Functional role of the overexpression of the myelin and lymphocyte protein MAL in Schwann cells

Schmid, Daniela. Functional role of the overexpression of the myelin and lymphocyte protein MAL in Schwann cells. 2013, Doctoral Thesis, University of Basel, Faculty of Science.


Official URL: http://edoc.unibas.ch/diss/DissB_10673

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For fast propagation of action potentials in the nervous system, higher vertebrates have developed a specialized plasma membrane structure, the myelin, ensheathing nerve fibers. Myelin sheaths are formed by Schwann cells in the peripheral nervous system (PNS), whereas oligodendrocytes are the myelin-forming cells in the central nervous system (CNS). Impairment of the myelin sheath results in severe pathology as seen in multiple sclerosis in the CNS or polyneuropathies such as the Charcot-Marie-Tooth disease in the PNS. During development of peripheral nerves, a coordinated reciprocal signaling between Schwann cells and axons is crucial for accurate Schwann cell development, differentiation as well as maintenance of the myelin sheaths. In addition to orchestrated signal transduction, large amounts of lipids and membrane proteins are synthesized and have to be transported to distinct compartments for proper myelin formation. The transmembrane myelin and lymphocyte protein MAL is associated with lipid rafts, and is important for targeting proteins and lipids to distinct myelin membrane domains. In the PNS, MAL expression starts at around embryonic day 17, implicating a functional role in Schwann cell development. MAL overexpression retards the onset of peripheral myelination, and leads to reduced expression of p75NTR and myelin protein zero (P0). Since accurate expression of p75NTR is essential for proper initiation of myelination, it was suggested that altered p75NTR expression in MAL-overexpressing mice might be the cause of delayed onset of myelination.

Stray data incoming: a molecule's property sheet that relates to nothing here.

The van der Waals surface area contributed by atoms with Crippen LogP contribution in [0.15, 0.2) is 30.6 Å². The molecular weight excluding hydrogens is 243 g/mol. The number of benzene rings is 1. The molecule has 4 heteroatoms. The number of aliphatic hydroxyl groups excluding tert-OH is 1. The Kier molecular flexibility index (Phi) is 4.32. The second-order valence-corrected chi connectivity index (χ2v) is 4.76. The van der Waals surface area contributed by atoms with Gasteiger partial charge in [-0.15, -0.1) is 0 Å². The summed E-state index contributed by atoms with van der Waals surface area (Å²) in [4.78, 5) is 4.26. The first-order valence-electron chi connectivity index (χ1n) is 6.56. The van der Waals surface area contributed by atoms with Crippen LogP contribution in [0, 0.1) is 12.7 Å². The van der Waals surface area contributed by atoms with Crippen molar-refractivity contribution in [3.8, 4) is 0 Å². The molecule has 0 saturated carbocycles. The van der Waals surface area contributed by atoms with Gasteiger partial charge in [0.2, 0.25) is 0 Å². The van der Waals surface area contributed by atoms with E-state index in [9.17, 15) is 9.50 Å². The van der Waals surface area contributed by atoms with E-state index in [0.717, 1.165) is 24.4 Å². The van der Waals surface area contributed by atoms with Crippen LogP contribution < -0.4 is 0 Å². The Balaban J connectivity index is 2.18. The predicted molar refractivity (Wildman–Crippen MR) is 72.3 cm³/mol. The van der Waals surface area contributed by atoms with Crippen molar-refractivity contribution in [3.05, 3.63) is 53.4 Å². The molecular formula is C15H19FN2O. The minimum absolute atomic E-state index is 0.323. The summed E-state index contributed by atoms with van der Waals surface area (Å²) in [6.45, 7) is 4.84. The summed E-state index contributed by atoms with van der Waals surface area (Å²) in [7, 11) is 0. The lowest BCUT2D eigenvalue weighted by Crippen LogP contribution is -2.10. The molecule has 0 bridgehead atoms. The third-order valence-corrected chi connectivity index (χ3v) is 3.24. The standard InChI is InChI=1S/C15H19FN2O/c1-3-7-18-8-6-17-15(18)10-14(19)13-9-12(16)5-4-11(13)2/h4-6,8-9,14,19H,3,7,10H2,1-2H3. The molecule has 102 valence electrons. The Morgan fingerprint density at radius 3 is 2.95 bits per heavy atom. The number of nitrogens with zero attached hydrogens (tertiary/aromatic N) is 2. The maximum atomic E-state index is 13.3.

To elucidate a functional link between MAL overexpression and retarded myelination, primary mouse Schwann cell cultures were investigated. We could show that the induction of the CREB signaling pathway is functional, indicating that Schwann cells overexpressing MAL are not less responsive to axonal signals. Despite functional activation of the cAMP signaling pathway, significantly reduced mRNA expression levels of P0 and p75NTR were detected in untreated Schwann cells overexpressing MAL. This study revealed that most transcription factors known to modulate P0 expression were not altered in Schwann cells overexpressing MAL. During development, Schwann cells depend on accurate levels of different growth factors. To determine whether the delayed onset of myelination might be caused by a deficient downstream signaling of a particular growth factor, Schwann cells were treated with neuregulin1, nerve growth factor or fibroblast growth factor 1. However, none of the investigated growth factors could ameliorate the reduced expression of P0 and p75NTR in MAL-overexpressing Schwann cells.
MAL-overexpressing Schwann cells were further investigated using a whole genome expression analysis. Most transcripts of genes implicated in Schwann cell development, differentiation and maintenance were not affected by MAL-overexpression. However, we identified a number of genes associated with cytoskeleton organization and components of the basal lamina that are regulated in a MAL-dependent manner. Especially during development and differentiation of Schwann cells, major changes in cellular processes and architecture are crucial for accurate radial sorting and myelination, proposing them as novel candidates for influencing myelination.
Advisors:Schaeren-Wiemers, Nicole
Committee Members:Kampfhammer, J.
Faculties and Departments:03 Faculty of Medicine > Departement Biomedizin > Department of Biomedicine, University Hospital Basel > Neurobiology (Schaeren-Wiemers)
05 Faculty of Science > Departement Biozentrum
UniBasel Contributors:Schaeren-Wiemers, Nicole
Item Type:Thesis
Thesis Subtype:Doctoral Thesis
Thesis no:10673
Thesis status:Complete
Number of Pages:138 Bl.
Identification Number:
edoc DOI:
Last Modified:08 May 2018 12:50
Deposited On:26 Mar 2014 13:30

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